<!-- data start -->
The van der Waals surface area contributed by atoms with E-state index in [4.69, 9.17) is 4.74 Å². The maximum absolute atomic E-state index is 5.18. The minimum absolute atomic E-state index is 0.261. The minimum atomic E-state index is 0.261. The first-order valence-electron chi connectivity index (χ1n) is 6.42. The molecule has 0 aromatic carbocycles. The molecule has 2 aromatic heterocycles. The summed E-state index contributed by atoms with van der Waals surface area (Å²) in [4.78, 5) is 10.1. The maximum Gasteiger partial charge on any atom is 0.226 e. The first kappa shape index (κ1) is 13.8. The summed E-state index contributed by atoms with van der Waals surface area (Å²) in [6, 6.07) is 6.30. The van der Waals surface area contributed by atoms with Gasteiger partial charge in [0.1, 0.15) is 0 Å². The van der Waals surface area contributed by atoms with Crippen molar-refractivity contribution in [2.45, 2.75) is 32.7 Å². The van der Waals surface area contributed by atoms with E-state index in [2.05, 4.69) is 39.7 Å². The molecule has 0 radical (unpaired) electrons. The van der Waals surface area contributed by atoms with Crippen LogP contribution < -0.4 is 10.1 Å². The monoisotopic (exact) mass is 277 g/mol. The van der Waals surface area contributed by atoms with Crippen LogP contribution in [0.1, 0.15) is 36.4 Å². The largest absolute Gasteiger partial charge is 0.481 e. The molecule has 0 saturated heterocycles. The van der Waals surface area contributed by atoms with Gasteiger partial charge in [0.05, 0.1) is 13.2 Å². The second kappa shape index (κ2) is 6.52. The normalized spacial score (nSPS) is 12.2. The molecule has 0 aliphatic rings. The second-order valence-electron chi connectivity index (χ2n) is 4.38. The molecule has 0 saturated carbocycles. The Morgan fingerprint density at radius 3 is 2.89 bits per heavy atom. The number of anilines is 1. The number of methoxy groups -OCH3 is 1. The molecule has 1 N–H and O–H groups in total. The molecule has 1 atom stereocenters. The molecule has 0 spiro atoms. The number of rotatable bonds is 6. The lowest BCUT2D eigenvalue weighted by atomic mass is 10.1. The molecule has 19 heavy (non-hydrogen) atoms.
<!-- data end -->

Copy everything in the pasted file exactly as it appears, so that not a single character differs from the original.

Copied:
The van der Waals surface area contributed by atoms with E-state index in [4.69, 9.17) is 4.74 Å². The maximum absolute atomic E-state index is 5.18. The minimum absolute atomic E-state index is 0.261. The minimum atomic E-state index is 0.261. The first-order valence-electron chi connectivity index (χ1n) is 6.42. The molecule has 0 aromatic carbocycles. The molecule has 2 aromatic heterocycles. The summed E-state index contributed by atoms with van der Waals surface area (Å²) in [4.78, 5) is 10.1. The maximum Gasteiger partial charge on any atom is 0.226 e. The first kappa shape index (κ1) is 13.8. The summed E-state index contributed by atoms with van der Waals surface area (Å²) in [6, 6.07) is 6.30. The van der Waals surface area contributed by atoms with Gasteiger partial charge in [0.1, 0.15) is 0 Å². The van der Waals surface area contributed by atoms with Crippen molar-refractivity contribution in [2.45, 2.75) is 32.7 Å². The van der Waals surface area contributed by atoms with E-state index in [2.05, 4.69) is 39.7 Å². The molecule has 0 radical (unpaired) electrons. The van der Waals surface area contributed by atoms with Crippen LogP contribution < -0.4 is 10.1 Å². The monoisotopic (exact) mass is 277 g/mol. The van der Waals surface area contributed by atoms with Crippen LogP contribution in [0.1, 0.15) is 36.4 Å². The largest absolute Gasteiger partial charge is 0.481 e. The molecule has 0 saturated heterocycles. The van der Waals surface area contributed by atoms with Gasteiger partial charge in [0.05, 0.1) is 13.2 Å². The second kappa shape index (κ2) is 6.52. The normalized spacial score (nSPS) is 12.2. The molecule has 0 aliphatic rings. The second-order valence-electron chi connectivity index (χ2n) is 4.38. The molecule has 0 saturated carbocycles. The Morgan fingerprint density at radius 3 is 2.89 bits per heavy atom. The number of anilines is 1. The number of methoxy groups -OCH3 is 1. The molecule has 1 N–H and O–H groups in total. The molecule has 1 atom stereocenters. The molecule has 0 spiro atoms. The number of rotatable bonds is 6. The lowest BCUT2D eigenvalue weighted by atomic mass is 10.1. The molecule has 19 heavy (non-hydrogen) atoms.